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How Do You Create a Service Culture?

Disney excels at customer service, and the reason is that the company looks at everything through the eyes of the customer.  At each step of the customer’s experience, ask what you are doing to the customer.  Then, for each step, ask yourself what mediocre service looks like and what would excellent service look like.

Creating a service culture means several things:

1. Top management must value customers and employees. I am not talking about the baloney in the annual report. It must be driven strategically. You must be willing to invest in developing high performing employees.

2. Make it easy for customers to do business with you. In the U.S., most firms use IVR so they do not need to talk to customers. Many outsource their call center to India. You need a live person to answer the call with a live person in 1 or 2 rings 24/7. Too many organizations are more focused on cutting costs than keeping customers.

3. All employees must be trained with a new customer service program every 4 months. Must be different and new. Get over the idea that there is a magic program that will change employee behaviors and attitudes for life. For example, Progressive Insurance creates new commercials every month.  The most expensive part of advertising is the TV time. The most expensive part of training your staff is labor time. Whatever tools you use must be really good. I believe very few organizations care about results.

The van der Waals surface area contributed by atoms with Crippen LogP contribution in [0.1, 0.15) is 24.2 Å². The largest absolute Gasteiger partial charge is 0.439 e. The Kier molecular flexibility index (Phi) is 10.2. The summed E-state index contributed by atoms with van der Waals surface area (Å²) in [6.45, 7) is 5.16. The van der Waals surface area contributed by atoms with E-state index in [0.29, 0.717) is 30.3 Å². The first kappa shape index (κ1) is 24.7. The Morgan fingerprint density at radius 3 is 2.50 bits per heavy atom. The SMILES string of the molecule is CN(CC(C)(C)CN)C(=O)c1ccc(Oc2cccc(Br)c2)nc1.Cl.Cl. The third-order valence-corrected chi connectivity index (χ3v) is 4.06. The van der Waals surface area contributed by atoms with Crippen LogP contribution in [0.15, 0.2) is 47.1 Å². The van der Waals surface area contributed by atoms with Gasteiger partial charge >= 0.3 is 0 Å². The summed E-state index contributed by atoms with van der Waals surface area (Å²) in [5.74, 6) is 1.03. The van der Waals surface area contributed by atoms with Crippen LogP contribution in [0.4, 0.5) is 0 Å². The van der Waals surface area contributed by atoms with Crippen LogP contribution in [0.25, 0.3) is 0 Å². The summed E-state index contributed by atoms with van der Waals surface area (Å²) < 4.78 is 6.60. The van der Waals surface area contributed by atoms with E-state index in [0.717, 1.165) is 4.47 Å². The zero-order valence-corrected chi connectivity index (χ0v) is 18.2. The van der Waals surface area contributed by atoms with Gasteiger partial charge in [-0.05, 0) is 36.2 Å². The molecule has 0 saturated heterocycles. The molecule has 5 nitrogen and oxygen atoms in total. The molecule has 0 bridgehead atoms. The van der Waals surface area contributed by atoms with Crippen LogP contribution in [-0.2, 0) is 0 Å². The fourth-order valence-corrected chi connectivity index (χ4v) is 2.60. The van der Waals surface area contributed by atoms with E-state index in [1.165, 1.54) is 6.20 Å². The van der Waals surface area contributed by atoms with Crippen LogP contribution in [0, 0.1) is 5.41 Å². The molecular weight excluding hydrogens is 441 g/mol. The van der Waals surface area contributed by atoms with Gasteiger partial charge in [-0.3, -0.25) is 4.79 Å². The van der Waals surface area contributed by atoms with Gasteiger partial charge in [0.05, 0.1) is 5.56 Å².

4. Follow service leaders like Amazon and Metro Bank London. Go to their websites and sign up under Investor Relations for the daily and weekly press releases. Jeff Bezos and Vernon Hill are light years ahead of almost all CEO’s in the world.

5. Master empowerment. Enable every employee to make fast empowered decisions in favor of the customer. Too many weird things happen every day. Teach principles and empower your employees.

According to Brad Cleveland, Co-Founder and Senior Adviser of the International Customer Management Institute (ICMI), in a recent Gallup poll found that when both customers and employees are engaged, companies see a 240 percent increase in performance-related outcomes, which goes to show that customer service “really matters”. 

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